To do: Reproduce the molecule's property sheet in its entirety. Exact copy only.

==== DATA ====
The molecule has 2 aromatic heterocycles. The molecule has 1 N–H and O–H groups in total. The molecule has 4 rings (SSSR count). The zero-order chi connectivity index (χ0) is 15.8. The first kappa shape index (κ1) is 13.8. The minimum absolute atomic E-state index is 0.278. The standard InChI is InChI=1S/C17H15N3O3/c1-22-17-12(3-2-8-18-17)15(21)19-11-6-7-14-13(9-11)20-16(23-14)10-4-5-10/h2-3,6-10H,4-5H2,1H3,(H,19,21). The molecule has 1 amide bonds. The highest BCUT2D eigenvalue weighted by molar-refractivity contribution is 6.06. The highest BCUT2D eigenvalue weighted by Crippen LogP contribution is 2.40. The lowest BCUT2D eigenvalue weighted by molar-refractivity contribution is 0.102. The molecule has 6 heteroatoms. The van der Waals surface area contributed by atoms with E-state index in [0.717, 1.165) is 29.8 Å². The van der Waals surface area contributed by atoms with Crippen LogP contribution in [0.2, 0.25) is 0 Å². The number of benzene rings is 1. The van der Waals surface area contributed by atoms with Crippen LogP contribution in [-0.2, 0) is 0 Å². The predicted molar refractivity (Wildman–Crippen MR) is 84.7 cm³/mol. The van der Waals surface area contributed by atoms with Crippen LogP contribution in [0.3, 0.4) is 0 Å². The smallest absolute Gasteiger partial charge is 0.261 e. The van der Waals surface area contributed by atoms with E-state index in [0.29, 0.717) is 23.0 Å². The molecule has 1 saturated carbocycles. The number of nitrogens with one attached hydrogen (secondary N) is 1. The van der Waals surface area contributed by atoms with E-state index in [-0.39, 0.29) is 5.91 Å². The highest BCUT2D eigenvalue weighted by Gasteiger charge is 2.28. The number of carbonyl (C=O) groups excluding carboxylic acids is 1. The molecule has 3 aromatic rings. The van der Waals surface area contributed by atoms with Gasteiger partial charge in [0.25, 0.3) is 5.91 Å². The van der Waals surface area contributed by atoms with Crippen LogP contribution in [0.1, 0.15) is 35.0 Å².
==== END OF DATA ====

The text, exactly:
The molecule has 2 aromatic heterocycles. The molecule has 1 N–H and O–H groups in total. The molecule has 4 rings (SSSR count). The zero-order chi connectivity index (χ0) is 15.8. The first kappa shape index (κ1) is 13.8. The minimum absolute atomic E-state index is 0.278. The standard InChI is InChI=1S/C17H15N3O3/c1-22-17-12(3-2-8-18-17)15(21)19-11-6-7-14-13(9-11)20-16(23-14)10-4-5-10/h2-3,6-10H,4-5H2,1H3,(H,19,21). The molecule has 1 amide bonds. The highest BCUT2D eigenvalue weighted by molar-refractivity contribution is 6.06. The highest BCUT2D eigenvalue weighted by Crippen LogP contribution is 2.40. The lowest BCUT2D eigenvalue weighted by molar-refractivity contribution is 0.102. The molecule has 6 heteroatoms. The van der Waals surface area contributed by atoms with E-state index in [0.717, 1.165) is 29.8 Å². The van der Waals surface area contributed by atoms with Crippen LogP contribution in [0.2, 0.25) is 0 Å². The number of benzene rings is 1. The van der Waals surface area contributed by atoms with Crippen LogP contribution in [-0.2, 0) is 0 Å². The predicted molar refractivity (Wildman–Crippen MR) is 84.7 cm³/mol. The van der Waals surface area contributed by atoms with Crippen LogP contribution in [0.3, 0.4) is 0 Å². The smallest absolute Gasteiger partial charge is 0.261 e. The van der Waals surface area contributed by atoms with E-state index in [0.29, 0.717) is 23.0 Å². The molecule has 1 saturated carbocycles. The number of nitrogens with one attached hydrogen (secondary N) is 1. The van der Waals surface area contributed by atoms with E-state index in [-0.39, 0.29) is 5.91 Å². The highest BCUT2D eigenvalue weighted by Gasteiger charge is 2.28. The number of carbonyl (C=O) groups excluding carboxylic acids is 1. The molecule has 3 aromatic rings. The van der Waals surface area contributed by atoms with Gasteiger partial charge in [0.25, 0.3) is 5.91 Å². The van der Waals surface area contributed by atoms with Crippen LogP contribution in [0.1, 0.15) is 35.0 Å².